About the Film
Calvin Black was a folk artist who lived in California's Mojave Desert and created more than 80 life-size female dolls, each with its own personality, function, and costume. He also built the "Bird Cage Theater," where the dolls perform and sing in voices recorded by the artist. The film works on two levels. One is the documentation of the artist's legacy and commentary on women: grotesque female figures moving in the desert wind and the theater with its frozen "actresses," protected by his widow from a world she views as hostile. The other is the re-creation of the artist's vision through the magic of film, as the camera enables the dolls to move and sing and brings theater to life as the artist imagined it.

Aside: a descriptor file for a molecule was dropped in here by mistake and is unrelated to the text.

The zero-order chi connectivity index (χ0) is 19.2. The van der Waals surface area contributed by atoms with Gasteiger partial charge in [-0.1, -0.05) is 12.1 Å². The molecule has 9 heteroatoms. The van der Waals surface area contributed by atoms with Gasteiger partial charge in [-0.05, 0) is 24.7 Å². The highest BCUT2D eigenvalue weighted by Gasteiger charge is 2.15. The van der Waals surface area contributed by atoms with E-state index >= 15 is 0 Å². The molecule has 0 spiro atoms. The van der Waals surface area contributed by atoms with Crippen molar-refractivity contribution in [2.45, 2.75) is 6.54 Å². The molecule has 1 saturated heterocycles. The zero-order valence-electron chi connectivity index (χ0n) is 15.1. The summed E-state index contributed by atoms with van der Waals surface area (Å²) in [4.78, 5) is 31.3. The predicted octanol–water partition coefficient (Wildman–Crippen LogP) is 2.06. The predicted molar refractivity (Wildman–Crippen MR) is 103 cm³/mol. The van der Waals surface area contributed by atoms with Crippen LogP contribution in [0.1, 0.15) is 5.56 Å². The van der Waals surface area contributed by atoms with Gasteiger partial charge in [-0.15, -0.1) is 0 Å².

Possum Trot is part of the "Visions of Paradise" series on contemporary folk artists directed and produced by Irving Saraf and Allie Light. The other four films in the series are: Angel That Stands By Me: the Paintings of Minnie Evans, Hundred and Two Mature: The Art of Harry Lieberman, Grandma's Bottle Village: The Art of Tressa Prisbrey, and The Monument of Chief Rolling Mountain Thunder.